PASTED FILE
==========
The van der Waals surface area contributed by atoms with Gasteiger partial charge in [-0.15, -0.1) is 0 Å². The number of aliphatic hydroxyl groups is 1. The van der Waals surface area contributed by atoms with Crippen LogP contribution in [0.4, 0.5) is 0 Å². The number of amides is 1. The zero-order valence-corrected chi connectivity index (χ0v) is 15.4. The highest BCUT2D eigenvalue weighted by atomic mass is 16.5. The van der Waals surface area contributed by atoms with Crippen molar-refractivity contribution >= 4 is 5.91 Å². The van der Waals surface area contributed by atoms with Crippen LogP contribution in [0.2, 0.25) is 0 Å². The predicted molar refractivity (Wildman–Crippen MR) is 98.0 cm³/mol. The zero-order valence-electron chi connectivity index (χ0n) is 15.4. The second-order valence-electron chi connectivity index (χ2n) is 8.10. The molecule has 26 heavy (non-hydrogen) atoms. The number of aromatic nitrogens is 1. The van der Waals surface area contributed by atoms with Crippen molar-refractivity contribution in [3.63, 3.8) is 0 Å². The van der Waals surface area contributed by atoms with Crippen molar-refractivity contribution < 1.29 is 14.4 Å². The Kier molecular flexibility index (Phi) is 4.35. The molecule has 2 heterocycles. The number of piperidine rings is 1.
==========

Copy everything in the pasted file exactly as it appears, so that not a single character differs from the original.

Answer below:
The van der Waals surface area contributed by atoms with Gasteiger partial charge in [-0.15, -0.1) is 0 Å². The number of aliphatic hydroxyl groups is 1. The van der Waals surface area contributed by atoms with Crippen LogP contribution in [0.4, 0.5) is 0 Å². The number of amides is 1. The zero-order valence-corrected chi connectivity index (χ0v) is 15.4. The highest BCUT2D eigenvalue weighted by atomic mass is 16.5. The van der Waals surface area contributed by atoms with Crippen molar-refractivity contribution >= 4 is 5.91 Å². The van der Waals surface area contributed by atoms with Crippen LogP contribution in [0.2, 0.25) is 0 Å². The predicted molar refractivity (Wildman–Crippen MR) is 98.0 cm³/mol. The zero-order valence-electron chi connectivity index (χ0n) is 15.4. The second-order valence-electron chi connectivity index (χ2n) is 8.10. The molecule has 26 heavy (non-hydrogen) atoms. The number of aromatic nitrogens is 1. The van der Waals surface area contributed by atoms with Crippen molar-refractivity contribution in [3.63, 3.8) is 0 Å². The van der Waals surface area contributed by atoms with Crippen molar-refractivity contribution < 1.29 is 14.4 Å². The Kier molecular flexibility index (Phi) is 4.35. The molecule has 2 heterocycles. The number of piperidine rings is 1.